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Three-dimensional needle-tip localization by electric field potential and camera hybridization for needle electromyography exam robotic simulator.

He S, Gomez-Tames J, Yu W - Med Devices (Auckl) (2016)

Bottom Line: One is to segment the needle from camera images and calculate its insertion point on the skin surface by a top-hat transform algorithm.For that, a pair of electrodes was designed to generate a near-linear voltage distribution along the depth direction of the tissue-like phantom.The results showed that the needle tip could be detected with an accuracy of 1.05±0.57 mm.

View Article: PubMed Central - PubMed

Affiliation: Medical System Engineering Department, Graduate School of Engineering.

ABSTRACT
As one of neurological tests, needle electromygraphy exam (NEE) plays an important role to evaluate the conditions of nerves and muscles. Neurology interns and novice medical staff need repetitive training to improve their skills in performing the exam. However, no training systems are able to reproduce multiple pathological conditions to simulate real needle electromyogram exam. For the development of a robotic simulator, three components need to be realized: physical modeling of upper limb morphological features, position-dependent electromyogram generation, and needle localization; the latter is the focus of this study. Our idea is to couple two types of sensing mechanism in order to acquire the needle-tip position with high accuracy. One is to segment the needle from camera images and calculate its insertion point on the skin surface by a top-hat transform algorithm. The other is voltage-based depth measurement, in which a conductive tissue-like phantom was used to realize both needle-tip localization and physical sense of needle insertion. For that, a pair of electrodes was designed to generate a near-linear voltage distribution along the depth direction of the tissue-like phantom. The accuracy of the needle-tip position was investigated by the electric field potential and camera hybridization. The results showed that the needle tip could be detected with an accuracy of 1.05±0.57 mm.

No MeSH data available.


Related in: MedlinePlus

Image processing error (x,y) using 35 insertion points.Note: Scale bar means the prediction error in mm.
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f7-mder-9-143: Image processing error (x,y) using 35 insertion points.Note: Scale bar means the prediction error in mm.

Mentions: High accuracy of image processing is not only used for the measurement of insertion point but also it allows a more accurate calibration. Figure 7 shows the error of camera image processing at 35 different surface positions, the error was 0.67±0.35 mm. Specifically, in the center area, the errors were generally less than 0.5 mm.


Three-dimensional needle-tip localization by electric field potential and camera hybridization for needle electromyography exam robotic simulator.

He S, Gomez-Tames J, Yu W - Med Devices (Auckl) (2016)

Image processing error (x,y) using 35 insertion points.Note: Scale bar means the prediction error in mm.
© Copyright Policy
Related In: Results  -  Collection

License 1 - License 2
Show All Figures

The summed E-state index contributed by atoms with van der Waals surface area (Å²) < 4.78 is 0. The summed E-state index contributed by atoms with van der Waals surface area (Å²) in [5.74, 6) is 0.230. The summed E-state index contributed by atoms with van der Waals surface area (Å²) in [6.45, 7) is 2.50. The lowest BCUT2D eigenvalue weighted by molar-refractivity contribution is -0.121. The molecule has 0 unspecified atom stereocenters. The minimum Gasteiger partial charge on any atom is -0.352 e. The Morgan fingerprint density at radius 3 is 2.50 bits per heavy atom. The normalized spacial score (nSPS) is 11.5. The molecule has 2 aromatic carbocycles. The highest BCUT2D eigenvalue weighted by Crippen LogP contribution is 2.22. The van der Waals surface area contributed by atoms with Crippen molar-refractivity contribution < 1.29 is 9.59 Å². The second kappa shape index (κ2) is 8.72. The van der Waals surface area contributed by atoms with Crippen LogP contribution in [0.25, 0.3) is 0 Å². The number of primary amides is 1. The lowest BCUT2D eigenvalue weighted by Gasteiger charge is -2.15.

getmorefigures.php?uid=PMC4920258&req=5

f7-mder-9-143: Image processing error (x,y) using 35 insertion points.Note: Scale bar means the prediction error in mm.
Mentions: High accuracy of image processing is not only used for the measurement of insertion point but also it allows a more accurate calibration. Figure 7 shows the error of camera image processing at 35 different surface positions, the error was 0.67±0.35 mm. Specifically, in the center area, the errors were generally less than 0.5 mm.

Bottom Line: One is to segment the needle from camera images and calculate its insertion point on the skin surface by a top-hat transform algorithm.For that, a pair of electrodes was designed to generate a near-linear voltage distribution along the depth direction of the tissue-like phantom.The results showed that the needle tip could be detected with an accuracy of 1.05±0.57 mm.

View Article: PubMed Central - PubMed

Affiliation: Medical System Engineering Department, Graduate School of Engineering.

ABSTRACT
As one of neurological tests, needle electromygraphy exam (NEE) plays an important role to evaluate the conditions of nerves and muscles. Neurology interns and novice medical staff need repetitive training to improve their skills in performing the exam. However, no training systems are able to reproduce multiple pathological conditions to simulate real needle electromyogram exam. For the development of a robotic simulator, three components need to be realized: physical modeling of upper limb morphological features, position-dependent electromyogram generation, and needle localization; the latter is the focus of this study. Our idea is to couple two types of sensing mechanism in order to acquire the needle-tip position with high accuracy. One is to segment the needle from camera images and calculate its insertion point on the skin surface by a top-hat transform algorithm. The other is voltage-based depth measurement, in which a conductive tissue-like phantom was used to realize both needle-tip localization and physical sense of needle insertion. For that, a pair of electrodes was designed to generate a near-linear voltage distribution along the depth direction of the tissue-like phantom. The accuracy of the needle-tip position was investigated by the electric field potential and camera hybridization. The results showed that the needle tip could be detected with an accuracy of 1.05±0.57 mm.

No MeSH data available.


Related in: MedlinePlus